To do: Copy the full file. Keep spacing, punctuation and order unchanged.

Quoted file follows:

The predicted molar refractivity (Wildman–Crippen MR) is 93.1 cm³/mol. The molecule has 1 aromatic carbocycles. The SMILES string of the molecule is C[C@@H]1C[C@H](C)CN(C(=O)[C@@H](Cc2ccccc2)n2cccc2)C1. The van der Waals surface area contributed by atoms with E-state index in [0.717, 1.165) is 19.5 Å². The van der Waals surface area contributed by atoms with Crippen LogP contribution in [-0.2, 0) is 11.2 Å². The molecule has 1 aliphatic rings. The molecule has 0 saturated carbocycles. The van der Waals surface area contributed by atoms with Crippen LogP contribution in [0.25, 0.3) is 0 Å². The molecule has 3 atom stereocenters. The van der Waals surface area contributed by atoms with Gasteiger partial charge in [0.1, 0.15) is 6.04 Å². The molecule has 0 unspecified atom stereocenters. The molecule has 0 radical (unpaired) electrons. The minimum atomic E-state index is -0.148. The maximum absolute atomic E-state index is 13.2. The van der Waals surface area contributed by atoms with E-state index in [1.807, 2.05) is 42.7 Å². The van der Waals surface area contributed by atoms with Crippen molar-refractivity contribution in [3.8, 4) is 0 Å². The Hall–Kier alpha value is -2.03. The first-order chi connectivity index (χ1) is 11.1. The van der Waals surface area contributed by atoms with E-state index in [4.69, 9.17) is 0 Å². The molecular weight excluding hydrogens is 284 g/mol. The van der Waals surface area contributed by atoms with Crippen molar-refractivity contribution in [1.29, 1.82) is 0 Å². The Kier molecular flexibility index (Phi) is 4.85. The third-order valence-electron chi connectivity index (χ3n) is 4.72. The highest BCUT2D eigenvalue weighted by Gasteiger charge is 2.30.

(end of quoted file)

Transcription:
The predicted molar refractivity (Wildman–Crippen MR) is 93.1 cm³/mol. The molecule has 1 aromatic carbocycles. The SMILES string of the molecule is C[C@@H]1C[C@H](C)CN(C(=O)[C@@H](Cc2ccccc2)n2cccc2)C1. The van der Waals surface area contributed by atoms with E-state index in [0.717, 1.165) is 19.5 Å². The van der Waals surface area contributed by atoms with Crippen LogP contribution in [-0.2, 0) is 11.2 Å². The molecule has 1 aliphatic rings. The molecule has 0 saturated carbocycles. The van der Waals surface area contributed by atoms with Crippen LogP contribution in [0.25, 0.3) is 0 Å². The molecule has 3 atom stereocenters. The van der Waals surface area contributed by atoms with Gasteiger partial charge in [0.1, 0.15) is 6.04 Å². The molecule has 0 unspecified atom stereocenters. The molecule has 0 radical (unpaired) electrons. The minimum atomic E-state index is -0.148. The maximum absolute atomic E-state index is 13.2. The van der Waals surface area contributed by atoms with E-state index in [1.807, 2.05) is 42.7 Å². The van der Waals surface area contributed by atoms with Crippen molar-refractivity contribution in [3.8, 4) is 0 Å². The Hall–Kier alpha value is -2.03. The first-order chi connectivity index (χ1) is 11.1. The van der Waals surface area contributed by atoms with E-state index in [4.69, 9.17) is 0 Å². The molecular weight excluding hydrogens is 284 g/mol. The van der Waals surface area contributed by atoms with Crippen molar-refractivity contribution in [1.29, 1.82) is 0 Å². The Kier molecular flexibility index (Phi) is 4.85. The third-order valence-electron chi connectivity index (χ3n) is 4.72. The highest BCUT2D eigenvalue weighted by Gasteiger charge is 2.30.